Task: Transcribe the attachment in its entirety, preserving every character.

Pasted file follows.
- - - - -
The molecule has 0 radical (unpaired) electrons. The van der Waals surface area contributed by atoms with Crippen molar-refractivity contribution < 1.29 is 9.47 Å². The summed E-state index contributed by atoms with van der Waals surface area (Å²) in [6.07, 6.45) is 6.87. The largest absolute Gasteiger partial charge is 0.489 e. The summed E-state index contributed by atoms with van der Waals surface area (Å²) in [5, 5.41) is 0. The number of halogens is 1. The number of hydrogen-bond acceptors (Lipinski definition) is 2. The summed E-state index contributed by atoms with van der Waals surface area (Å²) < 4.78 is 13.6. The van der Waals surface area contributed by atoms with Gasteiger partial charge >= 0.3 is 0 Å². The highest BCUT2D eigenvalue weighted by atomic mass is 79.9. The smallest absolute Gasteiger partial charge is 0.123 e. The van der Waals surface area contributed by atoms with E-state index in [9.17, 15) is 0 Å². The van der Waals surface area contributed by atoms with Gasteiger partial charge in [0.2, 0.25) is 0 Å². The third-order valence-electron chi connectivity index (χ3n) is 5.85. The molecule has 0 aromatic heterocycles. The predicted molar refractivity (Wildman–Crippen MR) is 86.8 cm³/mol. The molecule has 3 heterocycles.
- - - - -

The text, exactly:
The molecule has 0 radical (unpaired) electrons. The van der Waals surface area contributed by atoms with Crippen molar-refractivity contribution < 1.29 is 9.47 Å². The summed E-state index contributed by atoms with van der Waals surface area (Å²) in [6.07, 6.45) is 6.87. The largest absolute Gasteiger partial charge is 0.489 e. The summed E-state index contributed by atoms with van der Waals surface area (Å²) in [5, 5.41) is 0. The number of halogens is 1. The number of hydrogen-bond acceptors (Lipinski definition) is 2. The summed E-state index contributed by atoms with van der Waals surface area (Å²) < 4.78 is 13.6. The van der Waals surface area contributed by atoms with Gasteiger partial charge >= 0.3 is 0 Å². The highest BCUT2D eigenvalue weighted by atomic mass is 79.9. The smallest absolute Gasteiger partial charge is 0.123 e. The van der Waals surface area contributed by atoms with E-state index in [9.17, 15) is 0 Å². The van der Waals surface area contributed by atoms with Gasteiger partial charge in [0.2, 0.25) is 0 Å². The third-order valence-electron chi connectivity index (χ3n) is 5.85. The molecule has 0 aromatic heterocycles. The predicted molar refractivity (Wildman–Crippen MR) is 86.8 cm³/mol. The molecule has 3 heterocycles.